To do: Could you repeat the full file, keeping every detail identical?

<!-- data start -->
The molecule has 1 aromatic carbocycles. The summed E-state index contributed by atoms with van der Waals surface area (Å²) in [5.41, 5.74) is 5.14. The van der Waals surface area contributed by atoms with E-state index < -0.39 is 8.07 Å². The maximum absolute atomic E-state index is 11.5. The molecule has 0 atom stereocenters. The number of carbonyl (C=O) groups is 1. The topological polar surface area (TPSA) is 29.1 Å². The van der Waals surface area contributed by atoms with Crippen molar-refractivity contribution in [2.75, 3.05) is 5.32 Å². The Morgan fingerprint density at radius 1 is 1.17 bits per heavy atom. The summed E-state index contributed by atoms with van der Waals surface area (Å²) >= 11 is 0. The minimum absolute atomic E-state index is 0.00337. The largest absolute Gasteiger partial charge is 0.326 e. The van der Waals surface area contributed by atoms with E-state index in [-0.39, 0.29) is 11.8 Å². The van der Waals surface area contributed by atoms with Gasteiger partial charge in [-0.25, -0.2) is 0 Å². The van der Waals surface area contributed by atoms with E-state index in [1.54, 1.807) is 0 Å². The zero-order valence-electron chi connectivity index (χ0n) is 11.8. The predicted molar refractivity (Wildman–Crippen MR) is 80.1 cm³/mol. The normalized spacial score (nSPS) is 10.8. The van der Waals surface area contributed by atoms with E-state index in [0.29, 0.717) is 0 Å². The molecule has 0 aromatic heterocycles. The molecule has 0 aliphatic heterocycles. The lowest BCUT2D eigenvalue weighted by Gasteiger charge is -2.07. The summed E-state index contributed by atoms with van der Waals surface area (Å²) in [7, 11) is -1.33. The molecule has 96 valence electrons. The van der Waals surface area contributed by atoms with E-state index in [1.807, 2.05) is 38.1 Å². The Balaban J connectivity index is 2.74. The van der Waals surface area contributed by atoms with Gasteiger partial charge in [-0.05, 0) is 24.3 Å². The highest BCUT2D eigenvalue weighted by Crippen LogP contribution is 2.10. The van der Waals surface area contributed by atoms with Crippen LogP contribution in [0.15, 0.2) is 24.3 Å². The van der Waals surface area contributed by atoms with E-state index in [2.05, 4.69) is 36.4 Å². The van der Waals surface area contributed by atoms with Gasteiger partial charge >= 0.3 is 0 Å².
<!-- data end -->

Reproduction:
The molecule has 1 aromatic carbocycles. The summed E-state index contributed by atoms with van der Waals surface area (Å²) in [5.41, 5.74) is 5.14. The van der Waals surface area contributed by atoms with E-state index < -0.39 is 8.07 Å². The maximum absolute atomic E-state index is 11.5. The molecule has 0 atom stereocenters. The number of carbonyl (C=O) groups is 1. The topological polar surface area (TPSA) is 29.1 Å². The van der Waals surface area contributed by atoms with Crippen molar-refractivity contribution in [2.75, 3.05) is 5.32 Å². The Morgan fingerprint density at radius 1 is 1.17 bits per heavy atom. The summed E-state index contributed by atoms with van der Waals surface area (Å²) >= 11 is 0. The minimum absolute atomic E-state index is 0.00337. The largest absolute Gasteiger partial charge is 0.326 e. The van der Waals surface area contributed by atoms with E-state index in [-0.39, 0.29) is 11.8 Å². The van der Waals surface area contributed by atoms with Gasteiger partial charge in [-0.25, -0.2) is 0 Å². The van der Waals surface area contributed by atoms with E-state index in [1.54, 1.807) is 0 Å². The zero-order valence-electron chi connectivity index (χ0n) is 11.8. The predicted molar refractivity (Wildman–Crippen MR) is 80.1 cm³/mol. The normalized spacial score (nSPS) is 10.8. The van der Waals surface area contributed by atoms with E-state index in [0.29, 0.717) is 0 Å². The molecule has 0 aromatic heterocycles. The molecule has 0 aliphatic heterocycles. The lowest BCUT2D eigenvalue weighted by Gasteiger charge is -2.07. The summed E-state index contributed by atoms with van der Waals surface area (Å²) in [7, 11) is -1.33. The molecule has 96 valence electrons. The van der Waals surface area contributed by atoms with E-state index in [1.807, 2.05) is 38.1 Å². The Balaban J connectivity index is 2.74. The van der Waals surface area contributed by atoms with Gasteiger partial charge in [-0.05, 0) is 24.3 Å². The highest BCUT2D eigenvalue weighted by Crippen LogP contribution is 2.10. The van der Waals surface area contributed by atoms with Crippen LogP contribution in [0.15, 0.2) is 24.3 Å². The van der Waals surface area contributed by atoms with E-state index in [2.05, 4.69) is 36.4 Å². The van der Waals surface area contributed by atoms with Gasteiger partial charge >= 0.3 is 0 Å².